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Company applies for demolition permit to construct controversial Kingsville apartment complex

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The developer of a planned controversial residential complex in Kingsville has applied for a demolition permit for 183 Main Street East, an older home that has generated significant community interest by citizens who want to save it. Kingsville council just this week voted unanimously to keep the house on its heritage interest list, not as a designated or registered heritage property as certain media misreported. This means the developer is still free to demolish the property subject to council moving to designate, which would require “scoring” the house for its heritage value and a subsequent council vote. It has 60 days to do this. “We’re confused by the heritage committee’s recommendation to leave the home on the interest list,” Christian LeFave, president of Brotto Family Holdings, told “If the home has the historical significance in which they have indicated, the heritage committee should be scoring the home and recommending to council that the home be placed on the designated heritage list therefore designating the home as an historical home.” Meanwhile, responding to community concerns about such issues as the height and historical design of the two apartment buildings, the company will be back before the town’s planning advisory committee in March with several tweaks to the original design. The buildings will be four floors instead of six and have a “Victorian Style” that replaces a modern look. One concern sparking the overall controversy was that the existing 183 Main St. E. home is similar in style to adjacent 171 Main St. E. which has heritage designation and is known as the Bon Jasperson house. But a heritage impact report prepared for the company found that “most of the designated elements of the Bon Jasperson Home are interior elements and that proposed development and home are separated by approximately 60 ft.” More than 2,000 residents have signed a petition against the zoning change to allow the apartments. LeFave said the heritage committee report to council this week was ”just words” about the existing house’s significance. “They’ve never scored the house, they didn’t even provide … substantiated any of their comment.” He thinks the committee didn’t score “because they feel possibly that it may not meet the requirement.” Kingsville Mayor Nelson Santos said this week’s council vote was “simply to maintain the integrity of our process and procedure” for historically significant properties. He said the demolition request now provides “an opportunity” for the town to decide whether to score the house and possibly designate. Should that happen LeFave said he will appeal to the Local Planning Appeal Tribunal. "We are confident in our position and in our proposal and we will continue to move it forward by any means necessary."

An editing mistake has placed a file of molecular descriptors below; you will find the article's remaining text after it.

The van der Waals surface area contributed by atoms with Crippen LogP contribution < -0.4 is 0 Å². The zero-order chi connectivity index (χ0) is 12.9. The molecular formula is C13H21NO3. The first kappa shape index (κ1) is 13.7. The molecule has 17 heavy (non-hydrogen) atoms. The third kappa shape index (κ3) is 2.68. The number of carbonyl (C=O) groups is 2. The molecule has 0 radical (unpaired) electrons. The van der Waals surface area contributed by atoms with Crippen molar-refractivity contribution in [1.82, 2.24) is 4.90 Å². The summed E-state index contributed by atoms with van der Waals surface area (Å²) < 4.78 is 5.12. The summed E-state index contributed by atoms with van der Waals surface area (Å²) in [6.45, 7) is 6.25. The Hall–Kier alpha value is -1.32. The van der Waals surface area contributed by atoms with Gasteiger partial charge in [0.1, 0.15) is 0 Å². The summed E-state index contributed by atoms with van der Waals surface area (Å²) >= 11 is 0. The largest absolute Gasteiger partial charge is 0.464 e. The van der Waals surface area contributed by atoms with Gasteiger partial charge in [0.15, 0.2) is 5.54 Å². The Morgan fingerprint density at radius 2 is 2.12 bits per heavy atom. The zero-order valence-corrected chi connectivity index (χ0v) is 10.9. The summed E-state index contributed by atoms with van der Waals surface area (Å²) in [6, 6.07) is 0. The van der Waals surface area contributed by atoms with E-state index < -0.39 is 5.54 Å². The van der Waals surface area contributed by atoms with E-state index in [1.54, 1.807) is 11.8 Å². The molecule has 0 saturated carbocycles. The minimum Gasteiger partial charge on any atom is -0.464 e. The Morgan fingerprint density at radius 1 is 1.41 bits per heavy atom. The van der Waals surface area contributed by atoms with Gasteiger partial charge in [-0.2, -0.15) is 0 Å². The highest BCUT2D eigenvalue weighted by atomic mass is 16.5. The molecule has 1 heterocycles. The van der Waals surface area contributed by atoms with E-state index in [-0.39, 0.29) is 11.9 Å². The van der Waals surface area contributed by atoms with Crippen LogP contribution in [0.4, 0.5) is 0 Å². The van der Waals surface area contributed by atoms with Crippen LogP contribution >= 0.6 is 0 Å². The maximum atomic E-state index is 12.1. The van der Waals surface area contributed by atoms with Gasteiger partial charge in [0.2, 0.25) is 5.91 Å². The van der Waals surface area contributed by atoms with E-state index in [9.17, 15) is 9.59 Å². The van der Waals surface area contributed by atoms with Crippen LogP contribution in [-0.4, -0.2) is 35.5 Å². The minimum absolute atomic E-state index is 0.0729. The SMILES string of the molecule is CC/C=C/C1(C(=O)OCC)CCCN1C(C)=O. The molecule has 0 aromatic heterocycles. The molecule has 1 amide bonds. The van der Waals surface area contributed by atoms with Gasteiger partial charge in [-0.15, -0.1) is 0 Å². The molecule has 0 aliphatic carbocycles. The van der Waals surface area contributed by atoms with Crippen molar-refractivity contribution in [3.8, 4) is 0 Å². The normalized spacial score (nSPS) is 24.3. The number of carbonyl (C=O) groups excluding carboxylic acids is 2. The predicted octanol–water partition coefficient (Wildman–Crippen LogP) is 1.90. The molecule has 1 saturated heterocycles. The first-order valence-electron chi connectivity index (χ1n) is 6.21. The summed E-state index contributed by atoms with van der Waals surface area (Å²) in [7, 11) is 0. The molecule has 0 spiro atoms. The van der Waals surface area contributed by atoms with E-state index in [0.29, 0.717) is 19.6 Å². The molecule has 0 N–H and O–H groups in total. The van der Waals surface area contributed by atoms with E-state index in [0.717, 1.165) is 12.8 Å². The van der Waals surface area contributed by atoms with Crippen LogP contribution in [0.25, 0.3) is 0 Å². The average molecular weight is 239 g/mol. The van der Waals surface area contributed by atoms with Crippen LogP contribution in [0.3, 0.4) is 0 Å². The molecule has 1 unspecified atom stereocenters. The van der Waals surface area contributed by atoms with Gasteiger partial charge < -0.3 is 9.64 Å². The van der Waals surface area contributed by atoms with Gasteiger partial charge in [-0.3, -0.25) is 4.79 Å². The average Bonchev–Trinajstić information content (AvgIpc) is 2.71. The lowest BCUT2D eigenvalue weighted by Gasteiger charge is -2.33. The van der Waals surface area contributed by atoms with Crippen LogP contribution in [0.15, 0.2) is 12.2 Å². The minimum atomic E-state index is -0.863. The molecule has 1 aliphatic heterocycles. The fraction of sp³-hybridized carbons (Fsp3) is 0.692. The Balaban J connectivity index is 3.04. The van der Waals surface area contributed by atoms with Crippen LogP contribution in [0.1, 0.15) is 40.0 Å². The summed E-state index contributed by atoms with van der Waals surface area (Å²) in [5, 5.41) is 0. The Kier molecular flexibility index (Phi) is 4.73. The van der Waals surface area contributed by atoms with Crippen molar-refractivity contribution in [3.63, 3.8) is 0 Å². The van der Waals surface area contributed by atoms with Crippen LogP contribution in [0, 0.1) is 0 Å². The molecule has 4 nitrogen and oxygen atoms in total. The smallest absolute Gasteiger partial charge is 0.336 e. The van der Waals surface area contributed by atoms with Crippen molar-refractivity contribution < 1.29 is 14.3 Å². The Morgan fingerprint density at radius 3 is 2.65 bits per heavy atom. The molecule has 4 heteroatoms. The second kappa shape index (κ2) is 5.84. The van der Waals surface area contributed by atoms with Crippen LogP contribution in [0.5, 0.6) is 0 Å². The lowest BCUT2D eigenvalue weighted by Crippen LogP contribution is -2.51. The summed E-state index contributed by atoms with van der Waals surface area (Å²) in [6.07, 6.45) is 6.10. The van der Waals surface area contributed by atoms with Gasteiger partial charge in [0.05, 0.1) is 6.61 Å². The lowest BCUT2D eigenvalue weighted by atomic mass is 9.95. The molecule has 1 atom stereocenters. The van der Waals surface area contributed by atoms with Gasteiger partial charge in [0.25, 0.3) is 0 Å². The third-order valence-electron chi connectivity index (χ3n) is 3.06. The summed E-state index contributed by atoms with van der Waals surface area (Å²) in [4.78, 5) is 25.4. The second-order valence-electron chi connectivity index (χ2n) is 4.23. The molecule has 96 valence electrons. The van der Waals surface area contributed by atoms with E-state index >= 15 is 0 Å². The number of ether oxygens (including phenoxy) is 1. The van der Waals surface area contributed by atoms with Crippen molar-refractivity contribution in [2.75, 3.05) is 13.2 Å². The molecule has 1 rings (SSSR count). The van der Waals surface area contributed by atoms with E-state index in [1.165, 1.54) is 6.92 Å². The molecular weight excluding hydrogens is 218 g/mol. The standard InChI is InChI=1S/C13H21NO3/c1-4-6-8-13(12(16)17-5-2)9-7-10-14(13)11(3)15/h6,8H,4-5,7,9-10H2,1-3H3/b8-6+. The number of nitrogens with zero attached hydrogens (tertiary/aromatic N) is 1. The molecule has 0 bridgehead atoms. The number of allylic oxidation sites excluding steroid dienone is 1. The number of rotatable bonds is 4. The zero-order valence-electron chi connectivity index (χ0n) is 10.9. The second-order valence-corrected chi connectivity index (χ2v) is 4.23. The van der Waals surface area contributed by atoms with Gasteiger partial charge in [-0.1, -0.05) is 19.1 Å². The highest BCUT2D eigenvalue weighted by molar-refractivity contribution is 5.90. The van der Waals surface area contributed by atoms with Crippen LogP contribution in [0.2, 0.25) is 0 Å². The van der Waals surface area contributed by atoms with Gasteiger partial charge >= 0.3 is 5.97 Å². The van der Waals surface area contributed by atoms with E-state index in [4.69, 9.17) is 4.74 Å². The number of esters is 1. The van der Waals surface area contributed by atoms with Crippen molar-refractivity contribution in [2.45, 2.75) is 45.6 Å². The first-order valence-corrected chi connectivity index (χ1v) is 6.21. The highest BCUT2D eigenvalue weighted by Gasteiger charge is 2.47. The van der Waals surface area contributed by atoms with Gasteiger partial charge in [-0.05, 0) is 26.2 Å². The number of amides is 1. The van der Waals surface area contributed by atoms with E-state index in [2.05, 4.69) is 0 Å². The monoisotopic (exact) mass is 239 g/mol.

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Windsor Ontario News is back!

Windsor Ontario News is back. After signing-off in November 2018 and taking a well-deserved hiatus – with some thought of closing down the news site entirely due to other commitments – the online newspaper, which specializes in stories or angles to stories much of the rest of the media doesn’t do or hasn’t taken – has returned. As the days go by will gradually be revived. There is still much content posted from its previous incarnation. Much of this will be removed and some will be kept if only to link the revived site to its prior life. (Previous stories are separated from current ones by a dividing line.) In any case, is back. Watch for fresh stories as the days unfold. And follow the site on Twitter and Facebook. – Ron Stang, publisher, Jan 31 2020


Canadian input into remake of major Michigan battlefield

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A multimillion-dollar remake of a US historic site across the Detroit River just south of Amherstburg will have Canadian input, and many more Canadian artifacts.

The 10-year expansion of the River Raisin National Battlefield – considered the greatest battle of the War of 1812 – is aimed to increase the site’s profile to the level of the Civil War battlefield, Gettysburg.

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Windsor has a new retail entranceway - Division Road

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Windsor's Division Road is evolving into a new major retail entranceway.

And it leads to the city’s traditional hub of retail, Devonshire Mall.

Several years ago, Rock Developments created Windsor Commons on Sydney Avenue immediately south of Devonshire.

And now the company’s latest development is the Shoppes at Union Square, immediately south of Windsor Commons on Division Rd. but tied together through common entrances sand parking lots.

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Lawsuits, Customs booths, winner & losers from Gordie Howe bridge announcement

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You know who the group is that was chosen to build the new Gordie Howe International Bridge.

But here are several interesting facts about the new bridge, construction of which is expected to – finally – get underway in early fall.

• The preferred proponent, Bridging North America, seemed to have the best creds for the project, which will be the longest cable-stayed bridge in North America. That’s because various companies in the consortium are currently building Montreal’s new Champlain Bridge, two bridges in New York State, the Toronto Eglinton Crosstown LRT and a new Montreal rapid transit system. They’ve also completed work on the eastern span of the San Francisco-Oakland bridge, damaged in an earthquake.